Book Nobody Read Paperback – Feb 22 2005
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From Publishers Weekly
In 1543, Nicolaus Copernicus, astronomer and "Catholic canon at the Frauenburg [Poland] cathedral," published De revolutionibus (On the Revolutions of the Heavenly Spheres), one of the world's greatest and most revolutionary scientific works, explaining that the Earth revolves around the Sun rather than the reverse. Yet many have wondered if this dense and very technical book was actually read by the author's contemporaries. Arthur Koestler, in his bestselling history of astronomy, The Sleepwalkers, called it "the book that nobody read." Gingerich, a Harvard astrophysicist and historian of science, proves Koestler wrong. Gingerich went on a quest to track down every extant copy of the original work, and he does a fabulous job of documenting virtually everything there is to know about its first and second (1566) editions, conclusively demonstrating the impact it had on early astronomical thought. As thoroughly engaging as a good detective story, the book recreates the excitement Gingerich himself felt as he traveled the world examining and making sense of centuries-old manuscripts. There is a rich discussion of techniques for assessing treasures of this sort. Handwriting analysis of marginalia, for example, enabled Gingerich to determine who owned many of the copies and to document how critical new ideas spread across Europe and beyond, while an examination of watermarks and glue helps demonstrate whether books have been altered. Providing great insight into 16th-century science, the book should be equally enjoyed by readers interested in the history of science and in bibliophilia. 8 color, 35 b&w illus.
Copyright © Reed Business Information, a division of Reed Elsevier Inc. All rights reserved. --This text refers to the Hardcover edition.
*Starred Review* Little did Harvard astrophysicist Gingerich know that the day he happened upon a heavily annotated first edition of Nicolaus Copernicus' seminal work, De Revolutionibus, or On the Revolutions, a 30-year obsession was born. Although dubbed "the book nobody read" by Arthur Koestler, clearly this copy of the tome that placed the sun, rather than the earth, at the center of our spot in the cosmos, was read with singular avidity. Were other copies as full of marginalia? And if so, who was writing what on these highly technical pages? As cogent and companionable as he is erudite, Gingerich renders even the most esoteric details clear and compelling as he vividly chronicles a quest that took him all over Europe, what was then the Soviet Union, Egypt, China, and Australia in pursuit of 600 original copies of this world-altering book. Ultimately, he uncloaked the "invisible college," a coterie of scientific pioneers including Tycho Brahe, Kepler, and Galileo, who carefully annotated Copernicus' text. Gingerich also clarifies exactly what Copernicus got right and wrong and why, and offers fascinating insights into sixteenth-century book production, the religious reception of heliocentrism, and the dark side of the rare-book world in an unprecedented and enlivening tale of scholarly sleuthing, scientific revolution, and purposeful bibliomania. Donna Seaman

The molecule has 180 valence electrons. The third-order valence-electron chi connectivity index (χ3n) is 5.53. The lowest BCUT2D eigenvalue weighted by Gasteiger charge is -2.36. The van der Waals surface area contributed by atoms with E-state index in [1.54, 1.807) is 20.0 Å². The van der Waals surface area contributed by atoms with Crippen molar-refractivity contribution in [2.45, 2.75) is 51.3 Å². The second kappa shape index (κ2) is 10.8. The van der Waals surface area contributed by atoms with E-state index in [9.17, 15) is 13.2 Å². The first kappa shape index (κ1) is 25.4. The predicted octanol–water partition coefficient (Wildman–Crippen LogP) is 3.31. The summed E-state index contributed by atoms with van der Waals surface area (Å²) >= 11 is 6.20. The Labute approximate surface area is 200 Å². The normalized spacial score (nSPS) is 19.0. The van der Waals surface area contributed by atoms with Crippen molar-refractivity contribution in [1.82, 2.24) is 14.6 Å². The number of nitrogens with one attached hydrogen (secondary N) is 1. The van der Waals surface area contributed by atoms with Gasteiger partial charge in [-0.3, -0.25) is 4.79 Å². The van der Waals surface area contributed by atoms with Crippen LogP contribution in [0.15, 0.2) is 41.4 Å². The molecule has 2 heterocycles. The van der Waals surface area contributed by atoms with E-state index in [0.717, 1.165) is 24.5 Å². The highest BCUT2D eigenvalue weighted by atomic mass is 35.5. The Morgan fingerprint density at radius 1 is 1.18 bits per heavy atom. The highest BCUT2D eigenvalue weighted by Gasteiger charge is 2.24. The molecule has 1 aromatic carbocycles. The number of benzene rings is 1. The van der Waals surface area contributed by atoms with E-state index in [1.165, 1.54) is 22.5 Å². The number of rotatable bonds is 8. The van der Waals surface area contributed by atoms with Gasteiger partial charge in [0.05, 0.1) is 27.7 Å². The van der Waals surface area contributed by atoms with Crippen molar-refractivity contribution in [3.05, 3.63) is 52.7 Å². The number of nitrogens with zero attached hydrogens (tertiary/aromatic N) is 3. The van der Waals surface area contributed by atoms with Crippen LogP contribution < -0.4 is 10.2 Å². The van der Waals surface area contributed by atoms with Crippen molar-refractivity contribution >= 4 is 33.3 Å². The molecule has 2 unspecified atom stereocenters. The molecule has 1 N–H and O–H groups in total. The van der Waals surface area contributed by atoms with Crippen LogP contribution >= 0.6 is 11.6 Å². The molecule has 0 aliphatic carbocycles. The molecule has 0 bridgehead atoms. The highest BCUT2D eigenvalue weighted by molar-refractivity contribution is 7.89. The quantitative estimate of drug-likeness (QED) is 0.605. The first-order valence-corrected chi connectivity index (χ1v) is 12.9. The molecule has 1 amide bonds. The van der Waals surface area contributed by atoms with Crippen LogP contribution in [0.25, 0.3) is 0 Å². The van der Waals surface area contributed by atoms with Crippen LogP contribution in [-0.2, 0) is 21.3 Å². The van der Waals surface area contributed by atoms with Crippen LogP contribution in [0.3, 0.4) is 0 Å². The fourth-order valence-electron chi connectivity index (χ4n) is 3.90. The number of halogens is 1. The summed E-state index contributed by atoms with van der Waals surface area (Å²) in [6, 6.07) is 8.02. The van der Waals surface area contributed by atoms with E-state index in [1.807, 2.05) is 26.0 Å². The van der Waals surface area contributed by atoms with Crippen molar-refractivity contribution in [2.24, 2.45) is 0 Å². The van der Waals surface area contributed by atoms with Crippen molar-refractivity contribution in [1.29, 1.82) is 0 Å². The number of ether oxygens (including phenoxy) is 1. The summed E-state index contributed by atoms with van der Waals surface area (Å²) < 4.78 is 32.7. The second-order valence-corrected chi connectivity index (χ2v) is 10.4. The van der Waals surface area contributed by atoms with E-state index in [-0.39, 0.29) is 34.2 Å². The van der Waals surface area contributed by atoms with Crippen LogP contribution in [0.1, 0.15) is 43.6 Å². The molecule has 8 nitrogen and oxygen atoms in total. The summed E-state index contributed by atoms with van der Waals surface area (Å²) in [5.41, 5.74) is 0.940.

Copyright © American Library Association. All rights reserved --This text refers to the Hardcover edition.
Top Customer Reviews
Gingerich's book may be of more interest to library scientists than to astronomers. However, I did find the chapter on the geocentric Ptolemaic system vs. the Copernican heliocentric system fascinating. The author dispels the myth that the Ptolemaic system needed an unmanageable number of epicycles to match calculations with observations.. He shows that the two systems yielded equivalent predictions using about the same order of complexity. As a physicist, I would argue that you can work in any coordinate system that you choose, even one in which the Earth is stationary. However, the Copernican system did simplify the calculations and more importantly does more closely express the physical reality of the solar system. The work of Copernicus paved the way for Kepler's laws including the discovery of the elliptical nature of planetary orbits. Both the geocentric and heliocentric models were based upon the theory that the orbits of celestial bodies were fundamentally circular. This was a good first approximation for matching the precision of the existing observations. It was another century and a half after Copernicus that Newton formulated a theoretical basis for explaining planetary mechanics.
Most recent customer reviews
What an amazing tale of history and intrique. The years and research that went into this book are almost unbelievable. Read morePublished on Feb. 21 2013 by Astrokeener
In 1970, Owen Gingerich set out to survey every surviving copy of Copernicus's book. His journey took him around the world and, eventually, took thirty years to complete. Read morePublished on May 18 2007 by Jennifer Cameron-Smith
A respected historian of science, Owen Gingerich provides not only a fascinating introduction into the reception of Copernicus's De Revolutionibus but also a terrific narrative... Read morePublished on April 12 2004
"Gee gosh golly" anecdotal intelectual flabbyness, mostly centering on "I," and written in flacid prose. Would award no star at all if that were possible. Read morePublished on March 26 2004 by Michael Robinson